As a Houstonian that has used taxi service and often been dissatisfied with it, I cannot call my personal opinion “an outright lie”. That opinion was formulated by challenging experiences with taxi service in Houston. A specific instance being when I requested a cab in Downtown to take me to Montrose, and the driver arrived to pick me up. Before he allowed me into the vehicle, he asked me “are you going to Bush airport?”, and when I replied with my location, he sped off. Many other residents have had similar experiences with discrimination from taxi drivers. Of course it’s somewhat unfair to judge the actions of one individual against the whole, but if these are indeed multiplied, then it can become a real problem.

I also have to question the central point of equality in regards to a preferred client base. It is true that Uber and Lyft shift their pricing with more frequency than taxis, but it’s also true that patrons have other options like public transit. By the same measures which say that Uber and Lyft discriminate against seniors and the disabled, does that also mean that services like MetroLift and Harris County Transit discriminate against everyone but seniors and the disabled?  While no one is arguing that all have a right to fair and equal transportation options, one could argue that it’s not necessarily Uber or Lyft’s place to provide those services.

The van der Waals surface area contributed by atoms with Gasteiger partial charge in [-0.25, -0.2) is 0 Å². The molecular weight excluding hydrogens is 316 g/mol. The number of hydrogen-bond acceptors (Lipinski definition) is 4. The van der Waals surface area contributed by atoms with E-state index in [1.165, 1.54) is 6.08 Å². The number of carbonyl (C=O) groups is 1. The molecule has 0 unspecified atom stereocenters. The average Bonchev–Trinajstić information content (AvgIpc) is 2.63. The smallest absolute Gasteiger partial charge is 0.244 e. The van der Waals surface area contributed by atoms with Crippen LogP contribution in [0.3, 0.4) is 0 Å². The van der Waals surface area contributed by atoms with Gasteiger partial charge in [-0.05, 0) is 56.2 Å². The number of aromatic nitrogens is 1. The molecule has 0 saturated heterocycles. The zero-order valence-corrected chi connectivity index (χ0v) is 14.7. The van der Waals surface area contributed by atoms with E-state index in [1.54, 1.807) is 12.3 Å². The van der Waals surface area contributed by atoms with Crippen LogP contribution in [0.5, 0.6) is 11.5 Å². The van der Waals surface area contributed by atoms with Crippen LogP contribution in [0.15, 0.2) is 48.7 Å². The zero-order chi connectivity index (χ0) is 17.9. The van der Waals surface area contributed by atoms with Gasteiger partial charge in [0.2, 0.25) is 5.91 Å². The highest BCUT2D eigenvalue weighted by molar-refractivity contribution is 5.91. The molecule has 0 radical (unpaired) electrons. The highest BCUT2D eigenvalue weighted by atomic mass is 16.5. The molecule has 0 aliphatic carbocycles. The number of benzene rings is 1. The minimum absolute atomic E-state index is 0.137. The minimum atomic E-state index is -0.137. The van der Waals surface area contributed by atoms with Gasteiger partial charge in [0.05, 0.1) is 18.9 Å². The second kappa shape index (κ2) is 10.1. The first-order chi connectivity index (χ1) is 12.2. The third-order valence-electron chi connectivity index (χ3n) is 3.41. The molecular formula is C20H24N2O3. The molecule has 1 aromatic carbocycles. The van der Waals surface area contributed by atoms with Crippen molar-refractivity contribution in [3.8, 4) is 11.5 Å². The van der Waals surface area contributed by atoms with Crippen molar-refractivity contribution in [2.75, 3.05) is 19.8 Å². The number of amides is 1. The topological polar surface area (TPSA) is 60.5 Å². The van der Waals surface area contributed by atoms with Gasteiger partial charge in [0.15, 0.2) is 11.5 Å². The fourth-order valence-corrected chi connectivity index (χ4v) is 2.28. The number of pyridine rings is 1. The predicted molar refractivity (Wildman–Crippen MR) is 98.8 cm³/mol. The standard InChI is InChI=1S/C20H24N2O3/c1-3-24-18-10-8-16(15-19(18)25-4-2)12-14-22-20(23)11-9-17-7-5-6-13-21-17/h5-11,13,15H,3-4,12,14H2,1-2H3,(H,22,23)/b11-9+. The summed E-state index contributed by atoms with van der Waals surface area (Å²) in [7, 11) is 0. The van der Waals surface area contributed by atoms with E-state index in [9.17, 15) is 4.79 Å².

To the specific comment “Uber and Lyft reserve the right to not pick up everyone, effectively disenfranchising those in poor neighborhoods”, it’s important to draw a distinction here between the two companies. Lyft vehicles are currently operating in most areas of the city, and give drivers no such preferential information, at least not officially. As their business model dictates and more drivers have come online, the Lyft service area has expanded. At its infancy in Houston, Lyft only operated inside the loop, but within a month drivers began working at the airport, and now cover many additional areas  inside the Beltway.  I wouldn’t suppose to define just which areas of the city are “poor”, but by reports from customers, Lyft drivers have been seen regularly in neighborhoods from Pleasantville and Montrose to River Oaks and Acres Homes.  While Houston area taxi companies have an established service area that has developed over decades, it stands to reason that newer business models be given a provisional period to figure out what works best for them.

Also unlike Uber corporate, Lyft has not openly defied city regulations by going ahead and charging for rides, but still operates on a “suggested donation” basis.

After yet another delay by City Council today, it’s become quite clear that this is a contentious battle.  But as technology adapts to a rapidly changing society, law needs to catch up and confront the business activities that are already going forward.  Houstonians have invested billions of dollars to expand the city’s public transit options.  While the massive gaps in things like insurance coverage and fair access need to be discussed, that is not necessarily a reason to halt operations of Uber and Lyft.  These businesses deserve a chance in Houston, and if demand is any indication, that is what they will get from City Council.

(Photo credit:  Texas Tribune)